So what’s the “heavy” on Lead Paint?

Did you know that most homes built in the United States before 1978 contain lead? And not just on the walls….

Of course, the walls and window sills are probably your biggest sources of lead in your house, but elevated levels of lead may also be found in:

  1. Lead dust (that paint that’s peeling on your window sills breaks down into dust and can be more easily breathed in);
  2. Drinking water;
  3. Older painted toys and furniture (remember that mantle from your grandmother’s house you loved and incorporated into your living room? It just might contain lead paint!);
  4. Certain hobbies can expose you to lead – such as stained-glass making or pottery (glazes)

Here are the actual levels that are considered dangerous by the EPA:

  1. Paint: Equal to or greater than 1.0 mg/sq. centimeter or .5% weight
  2. Floor space: Equal to or greater than 40 micrograms/square foot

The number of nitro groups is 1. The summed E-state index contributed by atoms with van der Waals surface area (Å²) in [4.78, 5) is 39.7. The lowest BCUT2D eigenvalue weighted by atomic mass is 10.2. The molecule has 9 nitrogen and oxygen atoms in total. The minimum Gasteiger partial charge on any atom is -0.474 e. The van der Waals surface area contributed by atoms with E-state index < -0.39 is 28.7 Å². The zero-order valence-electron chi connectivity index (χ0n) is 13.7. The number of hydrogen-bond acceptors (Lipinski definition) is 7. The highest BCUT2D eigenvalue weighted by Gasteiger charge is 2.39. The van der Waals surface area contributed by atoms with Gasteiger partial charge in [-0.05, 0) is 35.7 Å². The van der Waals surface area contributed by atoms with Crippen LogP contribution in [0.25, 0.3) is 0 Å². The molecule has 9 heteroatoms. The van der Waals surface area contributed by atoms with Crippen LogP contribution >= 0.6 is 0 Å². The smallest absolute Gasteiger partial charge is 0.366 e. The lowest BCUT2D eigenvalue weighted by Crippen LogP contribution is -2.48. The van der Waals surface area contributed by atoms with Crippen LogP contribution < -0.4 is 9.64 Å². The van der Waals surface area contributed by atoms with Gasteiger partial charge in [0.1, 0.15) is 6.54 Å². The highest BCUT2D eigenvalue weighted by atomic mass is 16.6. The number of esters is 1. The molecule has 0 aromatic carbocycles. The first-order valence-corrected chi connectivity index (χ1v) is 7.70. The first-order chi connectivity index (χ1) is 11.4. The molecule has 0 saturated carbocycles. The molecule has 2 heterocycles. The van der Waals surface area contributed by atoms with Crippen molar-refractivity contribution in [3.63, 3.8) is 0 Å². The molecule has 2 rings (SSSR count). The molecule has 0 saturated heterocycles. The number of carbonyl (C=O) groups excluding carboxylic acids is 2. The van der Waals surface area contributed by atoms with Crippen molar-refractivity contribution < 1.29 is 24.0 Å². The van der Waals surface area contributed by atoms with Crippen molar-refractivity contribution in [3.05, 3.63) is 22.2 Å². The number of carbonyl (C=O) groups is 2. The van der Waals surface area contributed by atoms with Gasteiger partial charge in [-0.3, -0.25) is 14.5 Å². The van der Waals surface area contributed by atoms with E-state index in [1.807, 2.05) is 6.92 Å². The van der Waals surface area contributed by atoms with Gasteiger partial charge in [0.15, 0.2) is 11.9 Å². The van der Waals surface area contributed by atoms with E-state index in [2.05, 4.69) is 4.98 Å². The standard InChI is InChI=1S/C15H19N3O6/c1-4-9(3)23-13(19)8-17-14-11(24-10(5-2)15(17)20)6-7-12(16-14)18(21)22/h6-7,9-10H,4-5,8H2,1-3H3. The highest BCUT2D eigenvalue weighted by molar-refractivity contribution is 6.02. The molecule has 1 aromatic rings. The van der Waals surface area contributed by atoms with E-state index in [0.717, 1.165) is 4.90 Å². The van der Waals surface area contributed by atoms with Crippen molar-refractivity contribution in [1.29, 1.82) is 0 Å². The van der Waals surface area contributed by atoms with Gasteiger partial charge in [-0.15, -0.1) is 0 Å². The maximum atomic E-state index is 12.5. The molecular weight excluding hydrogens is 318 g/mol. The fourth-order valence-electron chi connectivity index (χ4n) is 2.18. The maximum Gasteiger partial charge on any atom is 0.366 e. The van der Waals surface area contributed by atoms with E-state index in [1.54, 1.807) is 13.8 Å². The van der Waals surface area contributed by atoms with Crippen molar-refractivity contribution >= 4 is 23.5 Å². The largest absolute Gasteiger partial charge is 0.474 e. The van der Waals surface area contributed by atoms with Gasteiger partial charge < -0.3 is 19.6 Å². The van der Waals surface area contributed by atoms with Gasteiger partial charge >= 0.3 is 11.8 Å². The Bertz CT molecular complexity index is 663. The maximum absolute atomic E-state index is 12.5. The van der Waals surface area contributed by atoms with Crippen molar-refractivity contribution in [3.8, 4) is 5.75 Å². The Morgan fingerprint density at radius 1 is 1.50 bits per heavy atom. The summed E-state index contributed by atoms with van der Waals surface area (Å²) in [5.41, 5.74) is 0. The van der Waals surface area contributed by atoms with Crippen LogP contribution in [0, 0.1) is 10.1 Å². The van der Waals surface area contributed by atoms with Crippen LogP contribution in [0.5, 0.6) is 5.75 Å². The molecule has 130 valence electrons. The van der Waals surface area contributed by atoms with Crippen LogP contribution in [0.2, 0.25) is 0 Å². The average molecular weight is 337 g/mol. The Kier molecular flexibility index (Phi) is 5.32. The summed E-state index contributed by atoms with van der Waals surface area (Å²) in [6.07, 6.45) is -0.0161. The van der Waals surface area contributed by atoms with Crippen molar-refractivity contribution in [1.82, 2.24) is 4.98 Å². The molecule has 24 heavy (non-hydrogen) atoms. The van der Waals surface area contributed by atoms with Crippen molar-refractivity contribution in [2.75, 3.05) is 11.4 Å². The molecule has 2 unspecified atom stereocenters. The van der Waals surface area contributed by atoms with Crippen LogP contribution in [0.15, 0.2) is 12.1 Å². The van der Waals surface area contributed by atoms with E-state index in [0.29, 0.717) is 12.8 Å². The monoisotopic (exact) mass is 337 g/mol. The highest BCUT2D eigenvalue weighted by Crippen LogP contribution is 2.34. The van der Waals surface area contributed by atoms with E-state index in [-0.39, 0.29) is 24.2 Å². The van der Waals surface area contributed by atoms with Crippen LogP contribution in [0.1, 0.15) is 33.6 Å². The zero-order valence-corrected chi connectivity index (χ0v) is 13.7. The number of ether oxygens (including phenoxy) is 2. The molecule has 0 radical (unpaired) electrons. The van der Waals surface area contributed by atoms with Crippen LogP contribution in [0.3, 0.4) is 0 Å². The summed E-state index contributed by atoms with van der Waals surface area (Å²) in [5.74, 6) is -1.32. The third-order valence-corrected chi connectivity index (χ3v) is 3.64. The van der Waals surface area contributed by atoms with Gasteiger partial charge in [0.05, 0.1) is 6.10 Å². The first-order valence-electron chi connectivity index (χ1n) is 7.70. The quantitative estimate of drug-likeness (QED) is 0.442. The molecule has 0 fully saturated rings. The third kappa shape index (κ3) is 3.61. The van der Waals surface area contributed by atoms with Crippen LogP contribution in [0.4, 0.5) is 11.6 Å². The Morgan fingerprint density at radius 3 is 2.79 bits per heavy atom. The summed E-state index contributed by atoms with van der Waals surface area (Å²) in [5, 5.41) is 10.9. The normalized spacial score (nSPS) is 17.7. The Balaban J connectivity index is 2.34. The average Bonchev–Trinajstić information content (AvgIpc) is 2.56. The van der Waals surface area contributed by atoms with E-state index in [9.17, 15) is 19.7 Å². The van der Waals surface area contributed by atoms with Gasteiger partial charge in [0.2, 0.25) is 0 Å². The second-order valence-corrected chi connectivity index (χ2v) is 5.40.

3. Window sills: Equal to or greater than 250 micrograms/square foot

How should you check for lead? Hire a trained, certified professional to do the testing. They will first perform a paint inspection by taking flakes from certain areas and testing them. Then a risk assessment will be performed, including any possible lead dust from your windows, etc.

What do you do if you find lead present? You need to perform a lead abatement – meaning you need to call a qualified, trained professional who has special training in removing or sealing the areas containing lead. Also, I suggest checking out the Environmental Protection Agency’s (EPA) web site at:

Remember! Sellers MUST disclose any known lead issues to future buyers and buyers MUST be given the opportunity to test for lead, if they so desire. The normal protocol is for the lead inspection to take place during the customary 10 day inspection period, so it’s vital that you use a qualified, trained professional to do the testing and receive the results in time.

If you have any questions or, if you happen to live in the Arlington, Mass area, feel free to check out my web site at for further information and listings of local resources.



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